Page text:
Collaborations with young researchers testing potential world-beating technology hold value for Xerox, too, says Mr. Smith. “It keeps us right at the forefront of the whole range of technology areas that we might not have looked at in the past.”
Like other young companies, Anomera pursues alliances on several fronts. Mr. Fields describes Rayonier Advanced Materials, a Florida-based global supplier of cellulose specialty products, as “our strategic partner,” with the two companies in discussion about a possible production plant in North America.
Currently, Anomera ships its product to several U.S. states for cosmetics and industrial applications.
Partnerships are not without risk, though, cautions CarbonCure’s Mr. Niven.
By definition, a startup operates on narrow margins and short timelines compared with the longer decision-making timetable of an established company. In a successful partnership, he says, both parties identify shared interests.
“You can go global faster and cheaper with greater success by partnerships than trying to do it all on your own,” Mr. Niven says. “Not only can they [partners] provide advice and resources, but there is a lot you don’t have to learn because somebody else has already done it.”
In CarbonCure’s case, growing commercial interest in “green” manufactured concrete is tied to heightened concern over global climate change, with cement accounting for about 7 per cent of human-made global greenhouse emissions, according to the International Energy Agency.
The company’s technology involves injecting recycled carbon dioxide (CO2) into the concrete-mixing process, with the CO2 converted into a mineral and permanently trapped in the concrete. The company says its process improves the concrete’s strength – a key trait for the building and construction industry – and in a cost-effective, environmentally friendly way.
To date, CarbonCure has retrofitted 108 concrete manufacturing plants – 21 in Canada and the rest in the United States – with imminent plans to expand beyond North America.
In August, CarbonCure announced an expanded partnership with San Francisco-based Central Concrete Supply Co., Inc., a sustainability-focused U.S. concrete company that tested the green technology over the past year before committing to an initial retrofit of seven manufacturing plants.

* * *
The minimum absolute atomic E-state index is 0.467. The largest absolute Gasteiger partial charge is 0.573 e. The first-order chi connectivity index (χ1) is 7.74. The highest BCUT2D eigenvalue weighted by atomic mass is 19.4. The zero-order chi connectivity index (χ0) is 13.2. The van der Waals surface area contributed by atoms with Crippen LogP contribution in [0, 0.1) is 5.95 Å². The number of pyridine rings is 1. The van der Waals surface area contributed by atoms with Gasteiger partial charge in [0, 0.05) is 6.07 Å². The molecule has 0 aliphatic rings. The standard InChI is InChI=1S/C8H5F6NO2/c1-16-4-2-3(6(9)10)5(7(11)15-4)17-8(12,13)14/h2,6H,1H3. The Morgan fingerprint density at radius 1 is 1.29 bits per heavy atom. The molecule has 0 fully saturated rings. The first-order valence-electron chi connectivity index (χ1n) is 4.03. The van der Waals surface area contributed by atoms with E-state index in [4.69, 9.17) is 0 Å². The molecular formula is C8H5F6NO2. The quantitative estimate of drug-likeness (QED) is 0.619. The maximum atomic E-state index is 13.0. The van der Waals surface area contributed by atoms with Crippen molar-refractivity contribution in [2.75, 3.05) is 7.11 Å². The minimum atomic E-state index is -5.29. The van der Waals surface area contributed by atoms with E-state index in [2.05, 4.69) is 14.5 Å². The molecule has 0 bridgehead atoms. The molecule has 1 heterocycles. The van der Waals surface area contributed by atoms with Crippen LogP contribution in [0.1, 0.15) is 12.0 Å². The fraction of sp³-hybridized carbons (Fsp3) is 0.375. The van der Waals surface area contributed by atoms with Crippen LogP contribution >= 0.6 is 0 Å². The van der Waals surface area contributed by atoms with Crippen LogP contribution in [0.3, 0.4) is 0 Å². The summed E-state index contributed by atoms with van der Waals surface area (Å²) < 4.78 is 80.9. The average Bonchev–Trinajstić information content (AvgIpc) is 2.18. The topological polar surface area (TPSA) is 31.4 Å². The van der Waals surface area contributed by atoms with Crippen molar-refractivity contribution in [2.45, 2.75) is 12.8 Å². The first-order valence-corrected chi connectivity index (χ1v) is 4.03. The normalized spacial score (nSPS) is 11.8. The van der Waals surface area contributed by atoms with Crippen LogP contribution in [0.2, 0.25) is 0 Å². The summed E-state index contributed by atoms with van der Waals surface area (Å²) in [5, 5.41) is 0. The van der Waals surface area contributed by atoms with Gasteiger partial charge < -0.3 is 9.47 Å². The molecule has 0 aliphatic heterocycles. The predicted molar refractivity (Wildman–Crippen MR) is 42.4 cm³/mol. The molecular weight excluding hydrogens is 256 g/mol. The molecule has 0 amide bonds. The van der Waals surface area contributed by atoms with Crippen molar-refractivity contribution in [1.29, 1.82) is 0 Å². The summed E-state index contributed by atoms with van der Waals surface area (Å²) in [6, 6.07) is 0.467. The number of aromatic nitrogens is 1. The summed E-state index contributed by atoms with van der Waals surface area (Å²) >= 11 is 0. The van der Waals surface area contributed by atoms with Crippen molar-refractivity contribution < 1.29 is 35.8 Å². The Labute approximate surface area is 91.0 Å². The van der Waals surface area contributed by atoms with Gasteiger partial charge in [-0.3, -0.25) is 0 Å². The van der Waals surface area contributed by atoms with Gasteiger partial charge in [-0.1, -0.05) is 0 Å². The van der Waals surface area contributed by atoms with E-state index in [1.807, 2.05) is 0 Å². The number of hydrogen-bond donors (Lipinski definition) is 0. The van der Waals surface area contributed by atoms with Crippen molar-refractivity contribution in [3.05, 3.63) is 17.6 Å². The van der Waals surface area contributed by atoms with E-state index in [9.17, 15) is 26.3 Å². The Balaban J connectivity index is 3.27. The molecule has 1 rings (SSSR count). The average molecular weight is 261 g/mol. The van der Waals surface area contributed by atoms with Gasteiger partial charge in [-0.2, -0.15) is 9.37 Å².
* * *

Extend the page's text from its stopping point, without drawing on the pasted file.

Central Concrete is more than a customer.
Last summer, officials from the two companies conducted a marketing blitz in the San Francisco Bay area, talking to architects, civil engineers and others about the properties and financial benefits of a greener approach to concrete manufacturing. Over four days, officials from the two companies met with 200 contacts to discuss the technology.
“These [partnership] deals don’t work without the two companies making a commitment to share ideas, be transparent and work together,” says Herb Burton, vice-president and general manager at Central Concrete. “That is where the value is in this relationship.”
Adds Mr. Niven: “Most of our growth is happening in the U.S. by working with different concrete producers from coast to coast.”
Just as with its customers, CarbonCure has forged equally close relationships with major U.S. suppliers of carbon dioxide.
Earlier this year, CarbonCure announced a “strategic commercial relationship” with Airgas, a subsidiary of Air Liquide that sells CO2 in the U.S. Gulf Coast region. CarbonCure’s retrofit of conventional concrete plants opens up new markets for Airgas sales of CO2.
“This [concrete] market is an enormous market they are not selling into and the opportunity to have a head start on that can change the course of a business as big as Air Liquide,” says Mr. Niven. Both companies are engaged in joint marketing and sales.
As Mr. Preston of the Conference Board observes: “We are in this realm of partnerships and collaborations, where there is more of it and more is required if you are going to be able to compete.”